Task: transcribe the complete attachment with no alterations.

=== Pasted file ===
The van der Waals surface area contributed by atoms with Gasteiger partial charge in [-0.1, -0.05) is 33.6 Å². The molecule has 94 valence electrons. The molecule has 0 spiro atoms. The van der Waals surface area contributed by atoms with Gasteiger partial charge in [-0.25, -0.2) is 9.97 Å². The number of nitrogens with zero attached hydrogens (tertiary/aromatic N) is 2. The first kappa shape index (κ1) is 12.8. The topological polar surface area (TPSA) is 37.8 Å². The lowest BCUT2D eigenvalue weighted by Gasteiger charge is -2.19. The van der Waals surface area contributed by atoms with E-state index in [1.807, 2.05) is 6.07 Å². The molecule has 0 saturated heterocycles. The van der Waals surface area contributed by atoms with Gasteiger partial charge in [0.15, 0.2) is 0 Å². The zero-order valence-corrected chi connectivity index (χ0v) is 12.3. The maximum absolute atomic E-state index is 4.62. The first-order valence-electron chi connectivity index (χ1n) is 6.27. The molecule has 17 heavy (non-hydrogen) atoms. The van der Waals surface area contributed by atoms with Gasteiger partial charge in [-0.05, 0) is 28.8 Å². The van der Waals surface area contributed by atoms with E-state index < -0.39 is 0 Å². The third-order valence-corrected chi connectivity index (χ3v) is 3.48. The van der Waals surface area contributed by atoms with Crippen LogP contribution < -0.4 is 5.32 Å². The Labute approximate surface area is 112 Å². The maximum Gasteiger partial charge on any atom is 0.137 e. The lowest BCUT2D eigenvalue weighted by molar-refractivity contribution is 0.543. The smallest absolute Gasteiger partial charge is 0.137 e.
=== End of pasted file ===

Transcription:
The van der Waals surface area contributed by atoms with Gasteiger partial charge in [-0.1, -0.05) is 33.6 Å². The molecule has 94 valence electrons. The molecule has 0 spiro atoms. The van der Waals surface area contributed by atoms with Gasteiger partial charge in [-0.25, -0.2) is 9.97 Å². The number of nitrogens with zero attached hydrogens (tertiary/aromatic N) is 2. The first kappa shape index (κ1) is 12.8. The topological polar surface area (TPSA) is 37.8 Å². The lowest BCUT2D eigenvalue weighted by Gasteiger charge is -2.19. The van der Waals surface area contributed by atoms with E-state index in [1.807, 2.05) is 6.07 Å². The molecule has 0 saturated heterocycles. The van der Waals surface area contributed by atoms with Gasteiger partial charge in [0.15, 0.2) is 0 Å². The zero-order valence-corrected chi connectivity index (χ0v) is 12.3. The maximum absolute atomic E-state index is 4.62. The first-order valence-electron chi connectivity index (χ1n) is 6.27. The molecule has 17 heavy (non-hydrogen) atoms. The van der Waals surface area contributed by atoms with Gasteiger partial charge in [-0.05, 0) is 28.8 Å². The van der Waals surface area contributed by atoms with E-state index < -0.39 is 0 Å². The third-order valence-corrected chi connectivity index (χ3v) is 3.48. The van der Waals surface area contributed by atoms with Crippen LogP contribution < -0.4 is 5.32 Å². The Labute approximate surface area is 112 Å². The maximum Gasteiger partial charge on any atom is 0.137 e. The lowest BCUT2D eigenvalue weighted by molar-refractivity contribution is 0.543. The smallest absolute Gasteiger partial charge is 0.137 e.